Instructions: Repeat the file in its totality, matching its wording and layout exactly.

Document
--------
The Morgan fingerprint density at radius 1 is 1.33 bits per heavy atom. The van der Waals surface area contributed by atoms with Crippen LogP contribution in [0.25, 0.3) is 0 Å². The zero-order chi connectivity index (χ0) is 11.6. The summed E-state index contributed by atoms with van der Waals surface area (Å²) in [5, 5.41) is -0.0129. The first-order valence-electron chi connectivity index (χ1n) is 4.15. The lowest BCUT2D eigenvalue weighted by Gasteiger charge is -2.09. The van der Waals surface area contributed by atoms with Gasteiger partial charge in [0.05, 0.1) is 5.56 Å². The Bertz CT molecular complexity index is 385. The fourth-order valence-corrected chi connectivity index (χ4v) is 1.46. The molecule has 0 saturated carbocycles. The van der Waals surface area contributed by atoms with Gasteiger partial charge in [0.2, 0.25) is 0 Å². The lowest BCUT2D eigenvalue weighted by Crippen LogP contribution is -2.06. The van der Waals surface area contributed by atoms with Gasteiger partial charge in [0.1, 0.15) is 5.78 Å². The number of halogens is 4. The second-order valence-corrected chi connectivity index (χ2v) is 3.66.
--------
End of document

The Morgan fingerprint density at radius 1 is 1.33 bits per heavy atom. The van der Waals surface area contributed by atoms with Crippen LogP contribution in [0.25, 0.3) is 0 Å². The zero-order chi connectivity index (χ0) is 11.6. The summed E-state index contributed by atoms with van der Waals surface area (Å²) in [5, 5.41) is -0.0129. The first-order valence-electron chi connectivity index (χ1n) is 4.15. The lowest BCUT2D eigenvalue weighted by Gasteiger charge is -2.09. The van der Waals surface area contributed by atoms with Gasteiger partial charge in [0.05, 0.1) is 5.56 Å². The Bertz CT molecular complexity index is 385. The fourth-order valence-corrected chi connectivity index (χ4v) is 1.46. The molecule has 0 saturated carbocycles. The van der Waals surface area contributed by atoms with Gasteiger partial charge in [0.2, 0.25) is 0 Å². The lowest BCUT2D eigenvalue weighted by Crippen LogP contribution is -2.06. The van der Waals surface area contributed by atoms with Gasteiger partial charge in [0.1, 0.15) is 5.78 Å². The number of halogens is 4. The second-order valence-corrected chi connectivity index (χ2v) is 3.66.